Agreement (the "Chartwell Consent"). The Twin Agreement had a term of 15
years, from 1979 through 1993, and Loews exercised its right to extend
the Twin Agreement, as amended by the Chartwell Consent, for another ten
years. (Loews Def.'s 56.1 Stmt ¶¶ 19-20; Pl.'s 56.1 Counterstmt to
Loews ¶ 20 (disputing when Loews exercised its right of renewal)).
C. The Paris and Festival
Solow began to operate the Paris theatre, which is allegedly one of the
most prestigious theatres in the country and commonly used for movie
premiers (Amended Compl. ¶¶ 43, 51), in 1990, and beginning on March
23, 1990, Loews and Solow Management Corporation began discussions
regarding Loews' management of the Paris for Solow. (Loews Def.'s 56.1
Stmt ¶ 40). Solow and Loews continued discussions and exchanged draft
operating agreements until 1993 or 1994 but never executed a written
agreement that explicitly set forth the terms governing Loews' operation
of the Paris. (Loews Def.'s 56.1 Stmt ¶ 41, Pl.'s 56.1 Counterstmt to
Loews ¶ 41, 41a-g). Nevertheless, it is undisputed Loews did operate
the Paris theatre even though the parties now dispute the terms that
governed Loews' operation of that theatre. Loews ceased operating the
Paris on April 30, 1997. (Loews Def.'s 56.1 Stmt ¶ 75).
At the same time as Loews began operating the Paris, Loews also began
operating the Festival. (Amended Compl. ¶ 47; Loews Def.'s 56.1 Stmt
¶ 79). As with the Paris, draft operating agreements were exchanged
by the parties, but the parties never entered into a signed agreement.
(Loews Def.'s Stmt ¶ 80; Pl.'s Counterstmt to Loews ¶ 80a-d). The
Festival ceased operations on August 21, 1994. (Loews Def.'s 56.1 Stmt
Six West filed the original complaint in this action on July 24, 1997,
and the case was assigned to the Honorable David N. Edelstein. Following
the public announcement of the merger between Loews and Cineplex Odeon,
Six West filed the Amended Complaint on December 4, 1997, which added a
Clayton Act claim alleging that the merger was anti-competitive
(subsequently abandoned). All of the defendants filed a motion on January
8, 1998 to dismiss the Amended Complaint for failure to state a claim
pursuant to Rule 12(b)(6). In an Opinion & Order dated March 9, 2000,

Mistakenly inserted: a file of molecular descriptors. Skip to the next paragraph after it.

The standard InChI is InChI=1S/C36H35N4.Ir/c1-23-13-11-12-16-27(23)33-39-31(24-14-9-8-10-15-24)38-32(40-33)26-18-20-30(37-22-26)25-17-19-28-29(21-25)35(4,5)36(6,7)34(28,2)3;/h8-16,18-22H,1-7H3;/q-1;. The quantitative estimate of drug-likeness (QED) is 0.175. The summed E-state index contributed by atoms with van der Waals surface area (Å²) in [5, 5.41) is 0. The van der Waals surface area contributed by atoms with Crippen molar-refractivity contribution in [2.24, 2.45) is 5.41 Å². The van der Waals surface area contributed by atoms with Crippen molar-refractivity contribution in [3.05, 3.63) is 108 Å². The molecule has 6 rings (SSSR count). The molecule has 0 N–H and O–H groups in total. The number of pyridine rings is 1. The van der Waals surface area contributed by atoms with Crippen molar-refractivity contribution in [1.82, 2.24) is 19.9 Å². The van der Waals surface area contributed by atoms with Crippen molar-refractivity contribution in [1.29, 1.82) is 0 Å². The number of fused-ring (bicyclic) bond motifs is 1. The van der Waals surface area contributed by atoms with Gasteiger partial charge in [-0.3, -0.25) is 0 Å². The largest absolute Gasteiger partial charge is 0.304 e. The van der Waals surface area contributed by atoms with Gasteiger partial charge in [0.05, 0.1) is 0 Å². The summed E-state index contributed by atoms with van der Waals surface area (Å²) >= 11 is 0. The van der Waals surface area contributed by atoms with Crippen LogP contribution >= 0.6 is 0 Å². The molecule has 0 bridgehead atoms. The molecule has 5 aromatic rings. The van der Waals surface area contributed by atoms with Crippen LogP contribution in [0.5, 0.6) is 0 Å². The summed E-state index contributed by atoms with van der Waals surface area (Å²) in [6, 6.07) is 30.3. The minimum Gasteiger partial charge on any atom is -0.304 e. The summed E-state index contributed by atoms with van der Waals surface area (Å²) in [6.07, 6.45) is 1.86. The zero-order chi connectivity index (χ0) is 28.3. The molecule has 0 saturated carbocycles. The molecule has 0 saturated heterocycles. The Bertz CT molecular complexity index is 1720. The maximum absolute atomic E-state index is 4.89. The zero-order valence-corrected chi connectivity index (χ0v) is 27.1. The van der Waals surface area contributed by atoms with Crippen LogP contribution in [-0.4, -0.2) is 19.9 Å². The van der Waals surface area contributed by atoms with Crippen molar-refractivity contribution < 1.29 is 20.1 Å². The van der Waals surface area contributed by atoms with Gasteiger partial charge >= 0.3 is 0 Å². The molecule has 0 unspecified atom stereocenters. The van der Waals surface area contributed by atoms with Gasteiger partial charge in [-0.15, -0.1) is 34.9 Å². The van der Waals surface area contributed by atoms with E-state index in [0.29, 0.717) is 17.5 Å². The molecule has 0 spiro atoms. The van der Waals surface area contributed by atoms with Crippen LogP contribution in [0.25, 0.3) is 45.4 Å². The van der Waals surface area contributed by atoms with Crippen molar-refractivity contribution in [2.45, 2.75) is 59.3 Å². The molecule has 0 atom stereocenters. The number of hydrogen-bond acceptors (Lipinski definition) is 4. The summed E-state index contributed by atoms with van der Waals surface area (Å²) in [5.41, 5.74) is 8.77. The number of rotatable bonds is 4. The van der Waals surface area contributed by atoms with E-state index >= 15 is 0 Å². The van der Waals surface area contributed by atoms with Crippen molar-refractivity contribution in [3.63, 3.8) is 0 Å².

Judge Edelstein denied most of defendants' motion to dismiss, but did
dismiss the contract claims as against the Individual Defendants and held
that the block-booking allegations could only proceed against Sony
Pictures, as Sony Pictures is the only film distributor. See Six
West Retail Acquisition, Inc. v. Sony Theatre Management Corp., 2000
WL 264295 (S.D.N.Y. March 9, 2000).
I was assigned this case from Judge Edelstein on September 26, 2000,
following Judge Edelstein's passing after almost fifty years of service
on this Court.
On April 16, 2003, the Loews Defendants, Sony Defendants, and
Individual Defendants all moved for Summary Judgment on all remaining
claims in the Amended Complaint. The defendants also submitted joint
motions in limine to exclude the testimony and reports of two
of plaintiff's experts. On April 16, 2003, plaintiff also filed a motion
in limine to exclude the testimony and report of one of
defendants' experts. Submissions filed under seal from both parties
I. Summary Judgment Standard
Pursuant to Federal Rule of Civil Procedure 56(c), summary judgment
shall be rendered forthwith if the pleadings, depositions, answers,
interrogatories, and admissions on file, together with the affidavits, if
any, show that there is no genuine issue as to any material fact and that
the moving party is entitled to a judgment as a matter of law.
Fed.R.Civ.P. 56(c); see Anderson v. Liberty Lobby, 477 U.S. 242, 250
The moving party has the initial burden of "informing the district
court of the basis for its motion" and identifying the matter that "it
believes demonstrate[s] the absence of a genuine issue of material fact."
Celotex Corp. v. Catrett,
477 U.S. 317, 323 (1986). The substantive law determines the facts
which are material to the outcome of a particular litigation. See
Anderson, 477 U.S. at 250; Heyman v. Commerce & Indus. Ins.
Co., 524 F.2d 1317, 1320 (2d Cir. 1975). In determining whether
summary judgment is appropriate, a court must resolve all ambiguities,
and draw all reasonable inferences against the moving party. See
Matsushita Elec. Industr. Co. v. Zenith Radio Corp., 475 U.S. 574,
586 (1986)(citing United States v. Diebold, Inc., 369 U.S. 654,
If the moving party meets its burden, the burden then shifts to the
non-moving party to come forward with "specific facts showing that there
is a genuine issue for trial." Fed.R.Civ.P. 56(e). The non-moving
party must "do more than simply show there is some metaphysical doubt as
to the material facts." Matsushita, 475 U.S. at 586. However,
only when it is apparent that no rational finder of fact "could find in
favor of the non-moving parry because the evidence to support its case is
so slight" should summary judgment be granted. Gallo v. Prudential
Residential Servs., Ltd., 22 F.3d 1219, 1223 (2d Cir. 1994).
II. Plaintiff's Antitrust Claims
A. Sherman Antitrust Act § 1 Tying Claims
Six West alleges, under two related but distinct theories, that the
Sony Defendants' film distribution practices and the Loews Defendants'
and Sony Defendants' licensing